Two Texas Rangers prospects whose futures were uncertain last spring now facing unknowns of Rule 5 draft
(Texas Rangers/Ben Ludeman)
As minor-league camps open across baseball, they aren’t opening to the public and, more the most part, aren’t opening to scouts.
The reason is that teams don’t want any information getting out on players who are eligible for the Rule 5 draft, which in turn is keeping teams from scouting players who could become part of a trade once the MLB lockout ends.
There is also a movement within the game to have the Rule 5 draft canceled for one season. That decision, though, must be part of the new collective bargaining agreement, and probably isn’t a front-burner issue considering the current state of those negotiations.
The indecision has two Texas Rangers Rule 5-eligibles wondering the same thing.
“Is there even going one?” left-hander Cole Ragans said.
The Rangers haven’t received any information about the status of the Rule 5 draft and are hoping for an update soon.
Ragans and outfielder Bubba Thompson are two of the more attractive Rangers who would be available in the Rule 5 draft, which usually takes place on the final day of the winter meetings. Those were canceled this year because of the lockout
The purpose of the draft is to give players who haven’t been added to the 40-man roster within four or five years, depending on the age when they signed, a chance to be added by another team.
Any player selected in the Rule 5 draft must be carried on the active roster all season and can’t be optioned to the minor leagues. If he is taken off the roster, he is put on waivers. If he clears, he is then offered back to his original team.
Teams can add their Rule 5-eligibles to the 40-man roster in November, and the Rangers added infielder Ezequiel Duran and right-handers Ricky Vanasco and Ronny Henriquez.
The left Ragans and Thompson unprotected, along with left-hander Jake Latz and outfielder Steele Walker.
Neither Ragans nor Thompson wants to leave the Rangers, the team that drafted them in 2016 (Ragans) and 2017. Neither would have been thought to be a potential Rule 5 target a year ago.
Both realize that being on the radar is far better than where they were a year ago.
“Anything beats that,” Ragans said. “Anything.”
He was coming off two Tommy John surgeries that cost him three seasons. Thompson was coming off a lousy 2019 season and didn’t play in 2020 because the COVID pandemic led to the cancellation of the minor-league season.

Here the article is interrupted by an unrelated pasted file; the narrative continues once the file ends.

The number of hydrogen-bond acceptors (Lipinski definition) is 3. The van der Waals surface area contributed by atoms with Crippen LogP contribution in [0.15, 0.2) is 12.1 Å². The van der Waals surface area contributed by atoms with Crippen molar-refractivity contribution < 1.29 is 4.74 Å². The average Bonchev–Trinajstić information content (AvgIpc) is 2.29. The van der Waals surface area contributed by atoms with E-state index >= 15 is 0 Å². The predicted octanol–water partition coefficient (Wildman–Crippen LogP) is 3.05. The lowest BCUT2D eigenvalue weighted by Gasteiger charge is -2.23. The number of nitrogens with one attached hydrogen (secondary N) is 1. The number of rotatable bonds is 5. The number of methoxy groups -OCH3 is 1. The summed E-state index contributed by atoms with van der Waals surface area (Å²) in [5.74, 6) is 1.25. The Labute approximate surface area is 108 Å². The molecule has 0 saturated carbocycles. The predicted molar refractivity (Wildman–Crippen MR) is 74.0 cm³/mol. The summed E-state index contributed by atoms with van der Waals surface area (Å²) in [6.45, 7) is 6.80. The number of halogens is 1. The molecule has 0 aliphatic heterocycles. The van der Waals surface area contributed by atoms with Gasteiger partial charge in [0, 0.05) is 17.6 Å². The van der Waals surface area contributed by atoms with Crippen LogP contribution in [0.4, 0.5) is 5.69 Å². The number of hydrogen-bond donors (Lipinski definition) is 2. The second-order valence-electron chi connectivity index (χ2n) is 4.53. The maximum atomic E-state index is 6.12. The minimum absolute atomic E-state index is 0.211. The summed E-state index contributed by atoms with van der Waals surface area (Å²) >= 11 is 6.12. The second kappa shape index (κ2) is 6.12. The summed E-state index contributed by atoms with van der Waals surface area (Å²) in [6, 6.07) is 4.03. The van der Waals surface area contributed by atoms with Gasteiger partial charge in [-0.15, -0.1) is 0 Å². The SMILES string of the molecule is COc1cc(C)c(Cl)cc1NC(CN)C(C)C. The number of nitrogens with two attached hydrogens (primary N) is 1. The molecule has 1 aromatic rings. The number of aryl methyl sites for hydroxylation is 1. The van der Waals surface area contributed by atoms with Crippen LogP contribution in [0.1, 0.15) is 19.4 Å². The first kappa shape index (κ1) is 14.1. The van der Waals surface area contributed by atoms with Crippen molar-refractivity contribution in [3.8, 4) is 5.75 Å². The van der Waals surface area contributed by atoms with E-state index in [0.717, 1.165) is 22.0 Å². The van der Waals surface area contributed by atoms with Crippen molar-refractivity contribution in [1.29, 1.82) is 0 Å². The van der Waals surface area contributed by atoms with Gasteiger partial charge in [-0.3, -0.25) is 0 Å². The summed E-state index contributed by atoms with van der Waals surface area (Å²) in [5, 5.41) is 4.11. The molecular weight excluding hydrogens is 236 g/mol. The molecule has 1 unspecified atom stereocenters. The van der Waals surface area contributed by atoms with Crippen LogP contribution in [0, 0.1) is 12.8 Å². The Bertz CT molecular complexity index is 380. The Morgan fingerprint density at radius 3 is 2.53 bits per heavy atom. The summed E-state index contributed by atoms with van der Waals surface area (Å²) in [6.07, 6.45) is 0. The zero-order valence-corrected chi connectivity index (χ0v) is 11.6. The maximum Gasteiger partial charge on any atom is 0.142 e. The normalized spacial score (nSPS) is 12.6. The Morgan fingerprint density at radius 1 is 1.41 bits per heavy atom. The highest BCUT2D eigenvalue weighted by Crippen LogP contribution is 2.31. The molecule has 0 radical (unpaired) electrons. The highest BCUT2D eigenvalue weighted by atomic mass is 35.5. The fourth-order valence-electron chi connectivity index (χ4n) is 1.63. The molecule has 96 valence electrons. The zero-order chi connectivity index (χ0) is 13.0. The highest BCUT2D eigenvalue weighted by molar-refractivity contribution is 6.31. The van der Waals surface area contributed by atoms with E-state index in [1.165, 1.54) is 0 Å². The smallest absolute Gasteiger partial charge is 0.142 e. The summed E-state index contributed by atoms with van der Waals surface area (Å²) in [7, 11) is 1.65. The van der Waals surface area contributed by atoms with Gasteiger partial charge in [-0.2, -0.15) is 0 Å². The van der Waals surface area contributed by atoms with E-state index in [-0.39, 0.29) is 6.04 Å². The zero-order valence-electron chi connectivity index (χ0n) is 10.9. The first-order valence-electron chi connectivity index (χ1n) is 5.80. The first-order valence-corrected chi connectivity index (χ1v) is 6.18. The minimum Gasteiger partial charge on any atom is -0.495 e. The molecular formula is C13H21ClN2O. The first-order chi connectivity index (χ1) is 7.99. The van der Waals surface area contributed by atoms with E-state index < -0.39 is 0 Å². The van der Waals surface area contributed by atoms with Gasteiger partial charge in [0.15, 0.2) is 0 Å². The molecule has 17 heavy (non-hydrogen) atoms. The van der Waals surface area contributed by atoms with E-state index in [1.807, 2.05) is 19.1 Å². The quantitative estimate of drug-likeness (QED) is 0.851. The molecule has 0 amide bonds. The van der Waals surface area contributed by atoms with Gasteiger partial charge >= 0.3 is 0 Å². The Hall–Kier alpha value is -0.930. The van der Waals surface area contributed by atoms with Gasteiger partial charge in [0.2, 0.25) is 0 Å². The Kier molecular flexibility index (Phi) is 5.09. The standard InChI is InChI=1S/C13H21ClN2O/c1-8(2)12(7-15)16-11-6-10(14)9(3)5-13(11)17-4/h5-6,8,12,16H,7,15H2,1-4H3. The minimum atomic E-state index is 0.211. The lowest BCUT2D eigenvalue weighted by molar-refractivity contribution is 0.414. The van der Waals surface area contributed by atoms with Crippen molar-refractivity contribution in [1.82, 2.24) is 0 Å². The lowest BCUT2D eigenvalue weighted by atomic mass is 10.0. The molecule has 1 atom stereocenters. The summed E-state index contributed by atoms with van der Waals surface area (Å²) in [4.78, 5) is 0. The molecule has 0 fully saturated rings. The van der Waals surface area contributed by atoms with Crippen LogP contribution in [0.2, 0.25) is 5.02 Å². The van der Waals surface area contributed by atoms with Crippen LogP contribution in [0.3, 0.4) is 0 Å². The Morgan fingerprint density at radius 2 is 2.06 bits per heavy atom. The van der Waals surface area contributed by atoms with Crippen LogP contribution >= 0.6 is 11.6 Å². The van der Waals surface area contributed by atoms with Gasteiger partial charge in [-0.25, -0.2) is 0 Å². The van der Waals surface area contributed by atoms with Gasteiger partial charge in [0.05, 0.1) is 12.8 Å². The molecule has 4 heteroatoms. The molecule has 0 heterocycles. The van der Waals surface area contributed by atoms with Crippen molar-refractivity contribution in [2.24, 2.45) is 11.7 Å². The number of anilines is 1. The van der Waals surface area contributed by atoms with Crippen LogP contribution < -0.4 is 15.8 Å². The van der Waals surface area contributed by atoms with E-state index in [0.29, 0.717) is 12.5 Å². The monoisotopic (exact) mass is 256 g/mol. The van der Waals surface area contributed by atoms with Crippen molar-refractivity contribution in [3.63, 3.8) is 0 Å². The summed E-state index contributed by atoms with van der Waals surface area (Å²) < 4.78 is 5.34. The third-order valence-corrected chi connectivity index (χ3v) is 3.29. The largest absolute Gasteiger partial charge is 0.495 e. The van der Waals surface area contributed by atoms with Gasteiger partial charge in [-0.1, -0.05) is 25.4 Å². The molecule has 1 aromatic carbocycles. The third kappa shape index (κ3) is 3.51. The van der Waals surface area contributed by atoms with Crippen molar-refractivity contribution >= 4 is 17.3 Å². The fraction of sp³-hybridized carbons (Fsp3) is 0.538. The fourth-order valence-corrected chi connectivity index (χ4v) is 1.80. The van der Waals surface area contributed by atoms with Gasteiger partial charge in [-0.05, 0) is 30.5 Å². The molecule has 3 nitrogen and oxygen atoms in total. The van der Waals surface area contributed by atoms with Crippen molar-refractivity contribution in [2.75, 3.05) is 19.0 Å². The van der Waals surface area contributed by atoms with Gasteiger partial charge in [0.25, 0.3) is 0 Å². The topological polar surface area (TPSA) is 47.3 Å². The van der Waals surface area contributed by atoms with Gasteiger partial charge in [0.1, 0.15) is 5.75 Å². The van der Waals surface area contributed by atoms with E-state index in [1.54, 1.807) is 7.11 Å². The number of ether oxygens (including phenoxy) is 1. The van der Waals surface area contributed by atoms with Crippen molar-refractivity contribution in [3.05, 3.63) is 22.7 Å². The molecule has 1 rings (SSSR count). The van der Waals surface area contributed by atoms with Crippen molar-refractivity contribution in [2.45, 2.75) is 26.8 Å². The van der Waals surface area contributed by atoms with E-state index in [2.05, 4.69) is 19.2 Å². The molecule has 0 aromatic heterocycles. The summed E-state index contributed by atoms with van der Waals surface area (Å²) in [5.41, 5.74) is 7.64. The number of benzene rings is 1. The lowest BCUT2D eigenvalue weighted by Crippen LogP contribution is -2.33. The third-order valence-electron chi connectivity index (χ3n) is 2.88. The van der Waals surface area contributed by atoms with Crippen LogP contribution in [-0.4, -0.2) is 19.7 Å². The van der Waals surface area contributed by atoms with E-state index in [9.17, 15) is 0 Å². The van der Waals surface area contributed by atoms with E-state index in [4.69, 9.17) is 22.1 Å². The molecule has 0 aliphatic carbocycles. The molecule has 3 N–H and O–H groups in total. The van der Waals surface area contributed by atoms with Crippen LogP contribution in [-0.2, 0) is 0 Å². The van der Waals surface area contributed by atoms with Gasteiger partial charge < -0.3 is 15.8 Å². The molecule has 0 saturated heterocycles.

Thompson, though, was the leadoff man at Double A Frisco all season and showed significant gains by batting .275 with an .808 OPS and 25 steals while playing a terrific outfield defense.
His speed and defense could make him attractive to a team as an extra outfielder.
“I have thought about it, but I can’t let that weigh on me,” Thompson said. “The Rule 5, if it comes it comes. It’s a win-win situation.”
Ragans fatigued at the end of the season, pushing his ERA to 4.35, but a solid first half resulted in a selection to the Futures Game. He got through the season healthy, which was his main goal.
But he would be harder to keep on an active roster as a pitcher who finished at Double A and has a lengthy history of arm problems. A team might consider trying to stash in him in the bullpen, but that would stunt his development and potentially add injury risk.
Unlike Thompson, Ragans said he hasn’t put much thought into being selected.
“It’s all kind of up in the air what’s going on,” he said. “It’s one of those things when if the time comes if it happens, go from there. If not I go back to Frisco or wherever they send me and go from there.”
Thompson learned last season at Frisco, when the Rangers traded teammate Hans Crouse, that baseball is a business but the game is still the same no matter the organization.
And he still has to produce.
“I’ve still got to keep that consistency and keep doing my thing,” Thompson said. “I know what I’ve got to do and be ready, if I do go or if I stay. We’ve got to do it again this year.”
Jeff Wilson, email@example.com